10. Landowners have been able to contend before local planning authorities, Ministers and Inspectors that conditions on earlier planning permissions are unlawful. This again is a collateral challenge reflecting the principle that a person should not be subject to an unlawful decision. In Tarmac Heavy Building Materials UK Ltd v Secretary of State for the Environment, Transport and the Regions the High Court ruled in an enforcement notice appeal that a condition imposed 47 years earlier was invalid.6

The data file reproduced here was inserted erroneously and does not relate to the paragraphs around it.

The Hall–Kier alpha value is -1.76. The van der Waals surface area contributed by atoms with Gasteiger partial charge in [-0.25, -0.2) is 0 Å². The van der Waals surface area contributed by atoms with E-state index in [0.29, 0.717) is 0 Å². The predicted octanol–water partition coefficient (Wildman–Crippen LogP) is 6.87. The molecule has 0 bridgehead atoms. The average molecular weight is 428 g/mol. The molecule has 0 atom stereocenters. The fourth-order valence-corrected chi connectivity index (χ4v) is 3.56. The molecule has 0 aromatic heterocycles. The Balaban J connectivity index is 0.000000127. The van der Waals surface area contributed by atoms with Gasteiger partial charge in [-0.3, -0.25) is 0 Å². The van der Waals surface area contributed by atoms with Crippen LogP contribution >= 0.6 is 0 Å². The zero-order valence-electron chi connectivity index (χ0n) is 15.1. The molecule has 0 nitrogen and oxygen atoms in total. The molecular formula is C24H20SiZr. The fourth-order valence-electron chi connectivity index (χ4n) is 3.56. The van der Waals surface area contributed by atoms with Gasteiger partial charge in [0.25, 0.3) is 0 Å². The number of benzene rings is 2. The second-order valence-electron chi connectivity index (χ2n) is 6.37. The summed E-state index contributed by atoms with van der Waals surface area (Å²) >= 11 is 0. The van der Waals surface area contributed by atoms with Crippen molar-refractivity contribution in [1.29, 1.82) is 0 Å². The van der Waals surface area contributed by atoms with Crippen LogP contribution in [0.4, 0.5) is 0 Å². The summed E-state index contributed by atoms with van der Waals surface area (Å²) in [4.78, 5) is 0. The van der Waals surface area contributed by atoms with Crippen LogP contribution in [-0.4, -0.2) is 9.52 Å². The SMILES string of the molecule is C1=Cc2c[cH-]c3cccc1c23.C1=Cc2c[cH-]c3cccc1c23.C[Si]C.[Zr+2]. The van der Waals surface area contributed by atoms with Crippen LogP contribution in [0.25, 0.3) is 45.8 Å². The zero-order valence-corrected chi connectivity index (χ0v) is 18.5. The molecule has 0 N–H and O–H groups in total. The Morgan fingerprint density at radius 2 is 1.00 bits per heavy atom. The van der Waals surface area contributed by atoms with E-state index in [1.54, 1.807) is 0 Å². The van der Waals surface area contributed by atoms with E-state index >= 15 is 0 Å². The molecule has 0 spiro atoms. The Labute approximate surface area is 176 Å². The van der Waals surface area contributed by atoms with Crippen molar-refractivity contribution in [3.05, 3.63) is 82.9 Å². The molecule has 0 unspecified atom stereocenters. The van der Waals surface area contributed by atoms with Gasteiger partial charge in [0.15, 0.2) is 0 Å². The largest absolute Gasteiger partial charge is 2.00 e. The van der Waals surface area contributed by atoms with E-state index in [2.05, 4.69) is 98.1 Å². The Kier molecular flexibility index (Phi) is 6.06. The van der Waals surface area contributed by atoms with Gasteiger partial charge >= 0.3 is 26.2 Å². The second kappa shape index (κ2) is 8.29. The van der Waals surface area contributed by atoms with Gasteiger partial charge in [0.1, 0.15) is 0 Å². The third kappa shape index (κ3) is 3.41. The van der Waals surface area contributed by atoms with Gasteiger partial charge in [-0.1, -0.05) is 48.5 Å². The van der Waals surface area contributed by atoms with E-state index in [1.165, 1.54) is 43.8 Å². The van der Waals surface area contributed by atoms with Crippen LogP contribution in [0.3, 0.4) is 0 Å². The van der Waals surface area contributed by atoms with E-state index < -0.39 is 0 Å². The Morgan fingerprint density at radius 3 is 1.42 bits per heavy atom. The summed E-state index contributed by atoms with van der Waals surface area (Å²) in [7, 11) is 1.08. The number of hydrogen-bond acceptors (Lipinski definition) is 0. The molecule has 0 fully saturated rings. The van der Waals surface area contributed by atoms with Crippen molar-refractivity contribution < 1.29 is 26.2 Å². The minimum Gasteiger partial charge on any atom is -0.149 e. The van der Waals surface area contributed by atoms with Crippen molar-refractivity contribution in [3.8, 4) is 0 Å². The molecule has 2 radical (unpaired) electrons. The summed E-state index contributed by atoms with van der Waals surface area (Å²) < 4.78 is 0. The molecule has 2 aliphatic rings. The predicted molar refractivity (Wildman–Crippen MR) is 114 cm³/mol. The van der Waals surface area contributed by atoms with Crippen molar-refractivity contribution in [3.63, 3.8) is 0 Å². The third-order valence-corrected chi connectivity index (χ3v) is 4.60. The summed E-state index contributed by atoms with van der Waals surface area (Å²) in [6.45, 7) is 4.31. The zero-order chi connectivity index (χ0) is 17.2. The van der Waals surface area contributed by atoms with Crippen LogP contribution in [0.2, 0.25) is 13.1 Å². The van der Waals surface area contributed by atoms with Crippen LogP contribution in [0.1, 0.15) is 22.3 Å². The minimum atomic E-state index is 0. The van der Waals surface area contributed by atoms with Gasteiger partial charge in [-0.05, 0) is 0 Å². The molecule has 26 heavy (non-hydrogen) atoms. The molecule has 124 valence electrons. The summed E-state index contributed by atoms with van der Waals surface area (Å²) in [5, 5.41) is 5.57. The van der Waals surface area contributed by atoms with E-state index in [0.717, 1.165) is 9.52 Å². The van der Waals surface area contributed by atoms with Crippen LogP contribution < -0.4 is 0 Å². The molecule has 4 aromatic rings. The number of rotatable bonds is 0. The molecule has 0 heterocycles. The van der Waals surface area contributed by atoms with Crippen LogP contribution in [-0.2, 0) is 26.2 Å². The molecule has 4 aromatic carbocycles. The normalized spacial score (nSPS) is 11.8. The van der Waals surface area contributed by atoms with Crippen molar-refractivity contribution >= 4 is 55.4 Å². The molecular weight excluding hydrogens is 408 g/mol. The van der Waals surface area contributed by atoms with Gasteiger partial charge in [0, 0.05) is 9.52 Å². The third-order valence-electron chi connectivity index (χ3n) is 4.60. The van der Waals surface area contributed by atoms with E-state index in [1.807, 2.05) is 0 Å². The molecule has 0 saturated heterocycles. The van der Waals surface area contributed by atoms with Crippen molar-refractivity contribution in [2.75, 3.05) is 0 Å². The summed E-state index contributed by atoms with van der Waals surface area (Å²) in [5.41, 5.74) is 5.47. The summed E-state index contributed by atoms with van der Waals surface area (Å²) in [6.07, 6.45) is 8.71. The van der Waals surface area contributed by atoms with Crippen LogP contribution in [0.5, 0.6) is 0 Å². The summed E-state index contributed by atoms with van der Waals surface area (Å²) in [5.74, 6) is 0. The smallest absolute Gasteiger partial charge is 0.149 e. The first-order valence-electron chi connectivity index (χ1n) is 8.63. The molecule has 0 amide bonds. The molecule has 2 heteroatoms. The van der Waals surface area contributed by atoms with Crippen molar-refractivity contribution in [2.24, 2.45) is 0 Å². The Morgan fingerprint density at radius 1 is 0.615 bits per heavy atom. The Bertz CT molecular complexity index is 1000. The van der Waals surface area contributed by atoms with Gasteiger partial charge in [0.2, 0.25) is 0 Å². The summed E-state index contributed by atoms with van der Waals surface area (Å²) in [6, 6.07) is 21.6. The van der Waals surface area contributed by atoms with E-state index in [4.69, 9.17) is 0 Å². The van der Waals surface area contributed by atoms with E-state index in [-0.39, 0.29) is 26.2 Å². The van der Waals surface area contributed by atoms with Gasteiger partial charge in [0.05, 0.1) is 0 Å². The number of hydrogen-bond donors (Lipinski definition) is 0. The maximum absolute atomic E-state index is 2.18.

11. It is questionable whether a public authority or third party should be able to raise the unlawfulness of a decision in proceedings other than by way of judicial review or statutory application to the High Court. The scenario would be that a public authority grants a consent and then brings proceedings against the person acting in reliance upon it, saying that the consent was unlawful. The doctrine of ultra vires provides that if a decision is quashed then it had no effect – so if development takes place under a planning permission which is subsequently quashed then that development was without planning permission and can be enforced against. However the Administrative Court only acts if person with standing brings proceedings in time (or with an extension of time) and it exercises a discretion to quash. Any other court or body dealing with an allegedly unlawful decision does not have these procedural controls nor any discretion as to how it deals with illegality. If a public authority wishes to enforce on the basis that its decision was unlawful then it might be thought that an Administrative Court challenge would have to be brought first, unless the decision was a nullity on its face. In White v South Derbyshire District Council7 the Divisional Court quashed convictions for operating a caravan site without a site licence which had been obtained on the basis that there had been no power to grant the site licence nine years previously. The authority should have arranged for judicial review proceedings to be brought if it wished to challenge the licence. However in Fenland District Council v Reuben Rose (Properties) Limited8 a local planning authority had granted listed building consent without referring the application to the Secretary of State. Four years later the council raised the validity of the consent and then took almost a year to assert that it was invalid. The developer said it had implemented the consent and more works would be carried out.The Court of Appeal held that the Council could obtain an injunction in County Court proceedingsas there was no valid consent and so a criminal offence would be committed. The decision seems to bypass the protections of judicial review. Any challenger to the decision five years after its grant would have to deal with the immense delay in bringing proceedings and establish why the decision should be quashed. That would have been a difficult task. Those issues were bypassed by finding that the County Court could treat the consent as invalid. The Council could have arranged for judicial review of its own decision and for an interim injunction to be sought to hold the line in the meantime.